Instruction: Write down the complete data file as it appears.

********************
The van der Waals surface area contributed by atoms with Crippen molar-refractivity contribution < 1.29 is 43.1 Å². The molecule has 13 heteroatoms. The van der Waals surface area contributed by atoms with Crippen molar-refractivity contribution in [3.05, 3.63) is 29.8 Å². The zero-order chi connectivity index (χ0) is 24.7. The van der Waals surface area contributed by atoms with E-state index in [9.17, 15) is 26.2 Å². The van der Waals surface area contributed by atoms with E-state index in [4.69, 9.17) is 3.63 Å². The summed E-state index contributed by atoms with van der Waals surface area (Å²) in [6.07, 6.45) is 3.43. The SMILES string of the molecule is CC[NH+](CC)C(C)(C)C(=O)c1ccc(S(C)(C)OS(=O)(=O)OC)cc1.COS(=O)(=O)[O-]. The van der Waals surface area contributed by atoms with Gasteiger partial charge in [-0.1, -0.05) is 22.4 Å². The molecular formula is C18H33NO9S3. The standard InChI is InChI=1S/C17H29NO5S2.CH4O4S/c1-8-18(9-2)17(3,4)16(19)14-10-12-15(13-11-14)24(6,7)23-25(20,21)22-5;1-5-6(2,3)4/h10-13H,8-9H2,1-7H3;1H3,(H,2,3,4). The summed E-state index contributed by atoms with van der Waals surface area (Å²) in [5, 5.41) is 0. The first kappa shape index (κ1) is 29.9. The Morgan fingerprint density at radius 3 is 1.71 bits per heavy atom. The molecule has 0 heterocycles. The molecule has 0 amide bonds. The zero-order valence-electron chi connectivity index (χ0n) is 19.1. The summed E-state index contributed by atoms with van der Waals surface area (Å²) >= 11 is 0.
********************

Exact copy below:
The van der Waals surface area contributed by atoms with Crippen molar-refractivity contribution < 1.29 is 43.1 Å². The molecule has 13 heteroatoms. The van der Waals surface area contributed by atoms with Crippen molar-refractivity contribution in [3.05, 3.63) is 29.8 Å². The zero-order chi connectivity index (χ0) is 24.7. The van der Waals surface area contributed by atoms with E-state index in [9.17, 15) is 26.2 Å². The van der Waals surface area contributed by atoms with E-state index in [4.69, 9.17) is 3.63 Å². The summed E-state index contributed by atoms with van der Waals surface area (Å²) in [6.07, 6.45) is 3.43. The SMILES string of the molecule is CC[NH+](CC)C(C)(C)C(=O)c1ccc(S(C)(C)OS(=O)(=O)OC)cc1.COS(=O)(=O)[O-]. The van der Waals surface area contributed by atoms with Gasteiger partial charge in [-0.1, -0.05) is 22.4 Å². The molecular formula is C18H33NO9S3. The standard InChI is InChI=1S/C17H29NO5S2.CH4O4S/c1-8-18(9-2)17(3,4)16(19)14-10-12-15(13-11-14)24(6,7)23-25(20,21)22-5;1-5-6(2,3)4/h10-13H,8-9H2,1-7H3;1H3,(H,2,3,4). The summed E-state index contributed by atoms with van der Waals surface area (Å²) in [5, 5.41) is 0. The first kappa shape index (κ1) is 29.9. The Morgan fingerprint density at radius 3 is 1.71 bits per heavy atom. The molecule has 0 heterocycles. The molecule has 0 amide bonds. The zero-order valence-electron chi connectivity index (χ0n) is 19.1. The summed E-state index contributed by atoms with van der Waals surface area (Å²) >= 11 is 0.